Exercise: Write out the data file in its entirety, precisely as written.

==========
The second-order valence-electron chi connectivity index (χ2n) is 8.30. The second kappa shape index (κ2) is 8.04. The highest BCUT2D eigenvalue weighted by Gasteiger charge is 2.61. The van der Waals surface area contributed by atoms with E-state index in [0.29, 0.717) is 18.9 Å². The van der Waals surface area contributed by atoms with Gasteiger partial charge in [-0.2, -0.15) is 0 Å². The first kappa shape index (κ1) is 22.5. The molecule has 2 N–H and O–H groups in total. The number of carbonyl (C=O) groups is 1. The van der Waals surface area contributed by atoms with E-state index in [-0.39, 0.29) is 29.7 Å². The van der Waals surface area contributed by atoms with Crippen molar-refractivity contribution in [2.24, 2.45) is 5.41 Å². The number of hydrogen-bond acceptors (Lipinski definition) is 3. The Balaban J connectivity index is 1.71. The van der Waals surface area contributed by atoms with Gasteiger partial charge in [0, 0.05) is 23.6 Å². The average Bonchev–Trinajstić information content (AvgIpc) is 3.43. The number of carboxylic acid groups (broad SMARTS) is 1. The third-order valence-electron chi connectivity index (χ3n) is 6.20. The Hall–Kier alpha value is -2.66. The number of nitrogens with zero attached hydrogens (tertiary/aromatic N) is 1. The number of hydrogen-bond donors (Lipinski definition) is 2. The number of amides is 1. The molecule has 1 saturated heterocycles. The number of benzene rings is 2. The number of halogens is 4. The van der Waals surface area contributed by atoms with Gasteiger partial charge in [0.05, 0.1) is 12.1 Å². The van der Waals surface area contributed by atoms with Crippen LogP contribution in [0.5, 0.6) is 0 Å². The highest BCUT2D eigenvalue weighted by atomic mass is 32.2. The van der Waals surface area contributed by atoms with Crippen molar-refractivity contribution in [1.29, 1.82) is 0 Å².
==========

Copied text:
The second-order valence-electron chi connectivity index (χ2n) is 8.30. The second kappa shape index (κ2) is 8.04. The highest BCUT2D eigenvalue weighted by Gasteiger charge is 2.61. The van der Waals surface area contributed by atoms with E-state index in [0.29, 0.717) is 18.9 Å². The van der Waals surface area contributed by atoms with Gasteiger partial charge in [-0.2, -0.15) is 0 Å². The first kappa shape index (κ1) is 22.5. The molecule has 2 N–H and O–H groups in total. The number of carbonyl (C=O) groups is 1. The van der Waals surface area contributed by atoms with E-state index in [-0.39, 0.29) is 29.7 Å². The van der Waals surface area contributed by atoms with Crippen molar-refractivity contribution in [2.24, 2.45) is 5.41 Å². The number of hydrogen-bond acceptors (Lipinski definition) is 3. The Balaban J connectivity index is 1.71. The van der Waals surface area contributed by atoms with Gasteiger partial charge in [0, 0.05) is 23.6 Å². The average Bonchev–Trinajstić information content (AvgIpc) is 3.43. The number of carboxylic acid groups (broad SMARTS) is 1. The third-order valence-electron chi connectivity index (χ3n) is 6.20. The Hall–Kier alpha value is -2.66. The number of nitrogens with zero attached hydrogens (tertiary/aromatic N) is 1. The number of hydrogen-bond donors (Lipinski definition) is 2. The number of amides is 1. The molecule has 1 saturated heterocycles. The number of benzene rings is 2. The number of halogens is 4. The van der Waals surface area contributed by atoms with Gasteiger partial charge in [0.05, 0.1) is 12.1 Å². The van der Waals surface area contributed by atoms with Crippen LogP contribution in [0.5, 0.6) is 0 Å². The highest BCUT2D eigenvalue weighted by atomic mass is 32.2. The van der Waals surface area contributed by atoms with Crippen molar-refractivity contribution in [1.29, 1.82) is 0 Å².